I’m not saying you should lie to your kids. Empty words will only go so far before your child catches on and realizes the words mean nothing. But that doesn’t mean you should put them down, either. At the very least you should let them know that, no matter what the outcome, as long as they try their best, that will be more than enough for you.
3. “Great Job! I’m proud of You”
You should be able to celebrate both the large and small victories with your kids. Your child will undoubtedly enjoy the feeling of success when something they’ve been working on comes to fruition. You should let them know that you are as happy about their success as they are. You can do this with some words of validation, such as telling them what a great job you think they did. If you don’t show your kids you noticed their little victories, they will be drained of their ambition and lack the motivation to seek more success.
Young children don’t think much about the future, so they don’t yet know the impact of their actions. At the moment, they’re probably doing the things they do in an effort to seek your validation. When you stop giving them validation for doing the right things and succeeding at them, they’ll take it as a sign that they should stop.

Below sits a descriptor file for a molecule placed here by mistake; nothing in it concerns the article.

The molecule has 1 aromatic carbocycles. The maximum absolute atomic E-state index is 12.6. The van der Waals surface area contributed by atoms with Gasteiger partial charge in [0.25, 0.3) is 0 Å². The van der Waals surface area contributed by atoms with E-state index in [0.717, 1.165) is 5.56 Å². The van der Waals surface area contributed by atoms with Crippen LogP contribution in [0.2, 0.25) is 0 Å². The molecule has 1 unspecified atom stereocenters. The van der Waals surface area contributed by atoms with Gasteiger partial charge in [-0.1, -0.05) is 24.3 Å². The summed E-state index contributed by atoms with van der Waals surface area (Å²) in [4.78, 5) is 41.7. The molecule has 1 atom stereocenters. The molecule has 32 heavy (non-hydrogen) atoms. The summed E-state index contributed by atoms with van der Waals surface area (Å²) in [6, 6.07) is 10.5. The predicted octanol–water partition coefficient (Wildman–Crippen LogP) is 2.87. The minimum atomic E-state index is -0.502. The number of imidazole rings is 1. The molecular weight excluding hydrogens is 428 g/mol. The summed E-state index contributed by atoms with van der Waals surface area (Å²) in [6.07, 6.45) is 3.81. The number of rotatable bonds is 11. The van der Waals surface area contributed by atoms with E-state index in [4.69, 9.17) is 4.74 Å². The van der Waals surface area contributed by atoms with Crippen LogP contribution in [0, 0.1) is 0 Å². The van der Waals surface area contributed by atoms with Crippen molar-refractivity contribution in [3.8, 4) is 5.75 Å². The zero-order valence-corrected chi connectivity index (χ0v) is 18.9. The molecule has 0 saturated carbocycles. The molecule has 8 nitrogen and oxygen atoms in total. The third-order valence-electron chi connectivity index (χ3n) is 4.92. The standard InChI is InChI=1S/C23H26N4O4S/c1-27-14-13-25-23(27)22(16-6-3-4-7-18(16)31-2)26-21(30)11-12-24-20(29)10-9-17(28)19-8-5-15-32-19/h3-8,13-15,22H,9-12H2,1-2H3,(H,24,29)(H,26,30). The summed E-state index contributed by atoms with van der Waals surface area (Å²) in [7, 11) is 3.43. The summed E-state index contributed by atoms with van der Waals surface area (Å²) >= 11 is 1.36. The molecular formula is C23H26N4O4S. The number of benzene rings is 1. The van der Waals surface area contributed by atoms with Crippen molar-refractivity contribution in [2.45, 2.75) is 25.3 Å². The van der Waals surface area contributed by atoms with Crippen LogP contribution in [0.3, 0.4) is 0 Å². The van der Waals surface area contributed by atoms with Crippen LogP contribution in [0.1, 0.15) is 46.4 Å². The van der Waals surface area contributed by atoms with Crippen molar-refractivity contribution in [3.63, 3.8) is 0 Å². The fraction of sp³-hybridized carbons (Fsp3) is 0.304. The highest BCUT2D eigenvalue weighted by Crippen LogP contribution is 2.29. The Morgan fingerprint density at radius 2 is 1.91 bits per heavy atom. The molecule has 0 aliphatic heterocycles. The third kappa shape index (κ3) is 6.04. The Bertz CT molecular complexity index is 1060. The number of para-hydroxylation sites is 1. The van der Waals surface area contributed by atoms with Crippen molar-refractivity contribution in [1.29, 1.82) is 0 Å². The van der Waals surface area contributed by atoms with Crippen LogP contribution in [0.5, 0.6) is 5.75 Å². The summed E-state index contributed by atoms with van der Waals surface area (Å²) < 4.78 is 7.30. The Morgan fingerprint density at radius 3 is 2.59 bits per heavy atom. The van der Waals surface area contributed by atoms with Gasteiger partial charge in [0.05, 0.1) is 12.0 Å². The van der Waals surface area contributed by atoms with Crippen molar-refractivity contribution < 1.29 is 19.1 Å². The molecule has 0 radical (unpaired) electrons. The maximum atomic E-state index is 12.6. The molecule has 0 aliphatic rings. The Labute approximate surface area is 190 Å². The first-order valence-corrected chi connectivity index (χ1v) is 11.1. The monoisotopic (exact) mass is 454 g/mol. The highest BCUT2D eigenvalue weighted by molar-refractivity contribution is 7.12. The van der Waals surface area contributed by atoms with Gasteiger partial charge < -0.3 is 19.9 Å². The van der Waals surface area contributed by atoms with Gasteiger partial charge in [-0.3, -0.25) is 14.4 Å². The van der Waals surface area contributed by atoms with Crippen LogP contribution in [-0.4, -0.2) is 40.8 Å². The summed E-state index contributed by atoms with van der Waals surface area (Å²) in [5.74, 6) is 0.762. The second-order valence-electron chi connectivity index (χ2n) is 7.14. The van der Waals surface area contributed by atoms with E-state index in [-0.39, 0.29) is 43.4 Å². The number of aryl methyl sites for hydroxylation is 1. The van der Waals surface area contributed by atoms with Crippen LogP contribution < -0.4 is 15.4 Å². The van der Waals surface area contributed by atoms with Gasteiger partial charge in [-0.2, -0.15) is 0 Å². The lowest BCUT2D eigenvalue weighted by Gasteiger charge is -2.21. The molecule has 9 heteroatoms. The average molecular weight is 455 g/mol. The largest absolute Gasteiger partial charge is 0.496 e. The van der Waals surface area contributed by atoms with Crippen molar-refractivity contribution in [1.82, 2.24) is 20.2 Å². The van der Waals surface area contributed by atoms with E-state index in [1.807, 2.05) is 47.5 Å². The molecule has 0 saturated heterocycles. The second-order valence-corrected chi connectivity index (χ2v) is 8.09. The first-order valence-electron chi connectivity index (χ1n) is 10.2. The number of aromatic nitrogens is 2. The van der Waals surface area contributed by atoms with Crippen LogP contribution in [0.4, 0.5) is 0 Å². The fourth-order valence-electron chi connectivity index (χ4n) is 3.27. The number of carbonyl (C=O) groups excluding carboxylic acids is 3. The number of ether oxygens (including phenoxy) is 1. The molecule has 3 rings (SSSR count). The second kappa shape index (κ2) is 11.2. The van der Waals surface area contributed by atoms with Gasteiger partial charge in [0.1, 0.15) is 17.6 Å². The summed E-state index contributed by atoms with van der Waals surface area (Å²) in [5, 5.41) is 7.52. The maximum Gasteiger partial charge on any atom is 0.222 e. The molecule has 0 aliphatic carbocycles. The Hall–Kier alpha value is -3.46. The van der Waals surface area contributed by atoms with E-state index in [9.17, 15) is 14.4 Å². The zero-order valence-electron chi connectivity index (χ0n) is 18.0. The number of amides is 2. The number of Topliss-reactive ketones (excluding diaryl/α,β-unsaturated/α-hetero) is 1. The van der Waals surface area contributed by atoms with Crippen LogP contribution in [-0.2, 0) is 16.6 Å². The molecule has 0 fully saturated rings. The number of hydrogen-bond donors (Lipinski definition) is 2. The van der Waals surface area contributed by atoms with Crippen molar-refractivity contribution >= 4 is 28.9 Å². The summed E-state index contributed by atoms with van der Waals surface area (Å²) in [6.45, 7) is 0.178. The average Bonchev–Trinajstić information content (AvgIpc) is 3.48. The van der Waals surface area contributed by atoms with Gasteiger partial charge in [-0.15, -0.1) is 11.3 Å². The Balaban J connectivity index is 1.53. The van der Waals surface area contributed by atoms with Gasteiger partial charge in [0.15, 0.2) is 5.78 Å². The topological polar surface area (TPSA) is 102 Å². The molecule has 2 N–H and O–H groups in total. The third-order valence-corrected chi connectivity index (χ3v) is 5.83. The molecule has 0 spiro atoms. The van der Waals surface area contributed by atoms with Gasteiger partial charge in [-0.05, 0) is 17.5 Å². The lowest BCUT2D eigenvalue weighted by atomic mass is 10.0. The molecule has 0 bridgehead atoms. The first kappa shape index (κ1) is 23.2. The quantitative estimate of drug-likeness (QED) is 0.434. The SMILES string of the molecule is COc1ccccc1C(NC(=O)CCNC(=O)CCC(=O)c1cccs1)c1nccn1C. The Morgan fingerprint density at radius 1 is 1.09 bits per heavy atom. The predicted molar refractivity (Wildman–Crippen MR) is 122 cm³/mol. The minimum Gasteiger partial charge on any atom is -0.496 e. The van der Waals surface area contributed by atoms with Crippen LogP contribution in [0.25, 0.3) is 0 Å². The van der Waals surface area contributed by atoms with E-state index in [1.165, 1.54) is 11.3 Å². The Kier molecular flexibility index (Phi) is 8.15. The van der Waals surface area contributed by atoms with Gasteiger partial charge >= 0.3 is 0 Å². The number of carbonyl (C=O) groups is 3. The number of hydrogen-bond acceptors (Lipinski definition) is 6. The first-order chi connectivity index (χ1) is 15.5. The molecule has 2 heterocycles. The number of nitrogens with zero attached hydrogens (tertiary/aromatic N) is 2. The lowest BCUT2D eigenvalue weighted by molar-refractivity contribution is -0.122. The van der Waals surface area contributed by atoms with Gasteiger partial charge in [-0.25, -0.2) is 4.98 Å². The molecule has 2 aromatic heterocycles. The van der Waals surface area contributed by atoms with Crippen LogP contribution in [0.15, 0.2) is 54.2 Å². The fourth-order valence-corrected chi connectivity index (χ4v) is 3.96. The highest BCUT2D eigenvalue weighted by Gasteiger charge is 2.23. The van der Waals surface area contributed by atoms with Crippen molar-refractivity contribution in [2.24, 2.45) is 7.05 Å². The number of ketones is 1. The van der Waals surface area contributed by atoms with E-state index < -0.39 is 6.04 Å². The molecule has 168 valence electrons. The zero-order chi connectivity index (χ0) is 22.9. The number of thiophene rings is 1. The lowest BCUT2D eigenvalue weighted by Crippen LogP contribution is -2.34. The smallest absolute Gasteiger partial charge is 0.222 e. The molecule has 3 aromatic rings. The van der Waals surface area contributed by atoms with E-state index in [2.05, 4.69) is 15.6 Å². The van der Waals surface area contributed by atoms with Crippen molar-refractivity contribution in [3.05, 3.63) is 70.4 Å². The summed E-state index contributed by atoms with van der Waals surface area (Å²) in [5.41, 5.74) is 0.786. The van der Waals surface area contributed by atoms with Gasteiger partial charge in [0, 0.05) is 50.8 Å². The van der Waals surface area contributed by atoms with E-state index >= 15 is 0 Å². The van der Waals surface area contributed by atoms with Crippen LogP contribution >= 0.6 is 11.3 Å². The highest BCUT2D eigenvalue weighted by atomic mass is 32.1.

4. “Don’t worry, You did your Best”
words of encouragement for kidsFailure is one of the things your kids will have to experience at some point. However, it should be seen as a learning experience. In fact, it’s even more capable of teaching your kids valuable lessons than success. Your child, however, will not be accustomed to failure the first time they experience it. They may feel demotivated and feel like giving up. It is at such a time that you should give them words of encouragement to prevent this.
You can tell your child that they tried their best and shouldn’t give up. Be careful with this one, though, because accountability needs to be taken into consideration. If the child failed a test because they didn’t study for it at all, then don’t tell them they tried their best. This will merely enable them and give them an excuse for not being accountable. However, in the right context, you should let your child know that failure is normal and even okay, from time to time, so long as you always give it your best shot. This will encourage them and make them a stronger person going forward.